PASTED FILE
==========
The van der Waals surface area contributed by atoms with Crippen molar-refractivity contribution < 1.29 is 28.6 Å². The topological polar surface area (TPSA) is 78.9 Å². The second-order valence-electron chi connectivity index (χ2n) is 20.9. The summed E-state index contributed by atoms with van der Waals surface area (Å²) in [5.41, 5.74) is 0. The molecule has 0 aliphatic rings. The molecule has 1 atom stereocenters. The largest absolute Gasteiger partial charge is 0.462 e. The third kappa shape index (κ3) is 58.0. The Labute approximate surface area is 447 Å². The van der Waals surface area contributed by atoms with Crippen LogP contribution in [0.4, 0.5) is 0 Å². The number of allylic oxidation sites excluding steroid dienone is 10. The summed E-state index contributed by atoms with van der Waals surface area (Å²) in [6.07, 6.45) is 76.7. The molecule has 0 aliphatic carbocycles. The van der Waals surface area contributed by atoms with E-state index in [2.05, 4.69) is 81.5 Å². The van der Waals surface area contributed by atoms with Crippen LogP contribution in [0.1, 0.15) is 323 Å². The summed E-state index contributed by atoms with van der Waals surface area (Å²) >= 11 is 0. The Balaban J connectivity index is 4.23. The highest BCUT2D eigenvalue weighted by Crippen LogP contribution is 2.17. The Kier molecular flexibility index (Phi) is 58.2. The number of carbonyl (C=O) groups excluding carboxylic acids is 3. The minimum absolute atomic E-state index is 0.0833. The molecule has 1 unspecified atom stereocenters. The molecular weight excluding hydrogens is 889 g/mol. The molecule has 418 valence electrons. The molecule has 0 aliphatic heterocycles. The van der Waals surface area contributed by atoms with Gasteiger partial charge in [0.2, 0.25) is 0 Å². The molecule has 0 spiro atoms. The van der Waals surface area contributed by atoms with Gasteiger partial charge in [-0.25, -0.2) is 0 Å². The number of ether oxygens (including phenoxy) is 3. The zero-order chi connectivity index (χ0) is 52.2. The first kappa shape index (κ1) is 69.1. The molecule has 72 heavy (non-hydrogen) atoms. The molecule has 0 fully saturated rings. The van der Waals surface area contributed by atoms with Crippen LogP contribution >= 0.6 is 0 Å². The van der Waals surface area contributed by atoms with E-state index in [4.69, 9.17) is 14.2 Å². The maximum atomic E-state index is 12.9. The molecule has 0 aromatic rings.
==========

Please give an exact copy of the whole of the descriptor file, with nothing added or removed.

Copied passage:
The van der Waals surface area contributed by atoms with Crippen molar-refractivity contribution < 1.29 is 28.6 Å². The topological polar surface area (TPSA) is 78.9 Å². The second-order valence-electron chi connectivity index (χ2n) is 20.9. The summed E-state index contributed by atoms with van der Waals surface area (Å²) in [5.41, 5.74) is 0. The molecule has 0 aliphatic rings. The molecule has 1 atom stereocenters. The largest absolute Gasteiger partial charge is 0.462 e. The third kappa shape index (κ3) is 58.0. The Labute approximate surface area is 447 Å². The van der Waals surface area contributed by atoms with Crippen LogP contribution in [0.4, 0.5) is 0 Å². The number of allylic oxidation sites excluding steroid dienone is 10. The summed E-state index contributed by atoms with van der Waals surface area (Å²) in [6.07, 6.45) is 76.7. The molecule has 0 aliphatic carbocycles. The van der Waals surface area contributed by atoms with E-state index in [2.05, 4.69) is 81.5 Å². The van der Waals surface area contributed by atoms with Crippen LogP contribution in [0.1, 0.15) is 323 Å². The summed E-state index contributed by atoms with van der Waals surface area (Å²) >= 11 is 0. The Balaban J connectivity index is 4.23. The highest BCUT2D eigenvalue weighted by Crippen LogP contribution is 2.17. The Kier molecular flexibility index (Phi) is 58.2. The number of carbonyl (C=O) groups excluding carboxylic acids is 3. The minimum absolute atomic E-state index is 0.0833. The molecule has 1 unspecified atom stereocenters. The molecular weight excluding hydrogens is 889 g/mol. The molecule has 418 valence electrons. The molecule has 0 aliphatic heterocycles. The van der Waals surface area contributed by atoms with Gasteiger partial charge in [0.2, 0.25) is 0 Å². The molecule has 0 spiro atoms. The van der Waals surface area contributed by atoms with Gasteiger partial charge in [-0.25, -0.2) is 0 Å². The number of ether oxygens (including phenoxy) is 3. The zero-order chi connectivity index (χ0) is 52.2. The first kappa shape index (κ1) is 69.1. The molecule has 72 heavy (non-hydrogen) atoms. The molecule has 0 fully saturated rings. The van der Waals surface area contributed by atoms with Crippen LogP contribution >= 0.6 is 0 Å². The van der Waals surface area contributed by atoms with E-state index in [4.69, 9.17) is 14.2 Å². The maximum atomic E-state index is 12.9. The molecule has 0 aromatic rings.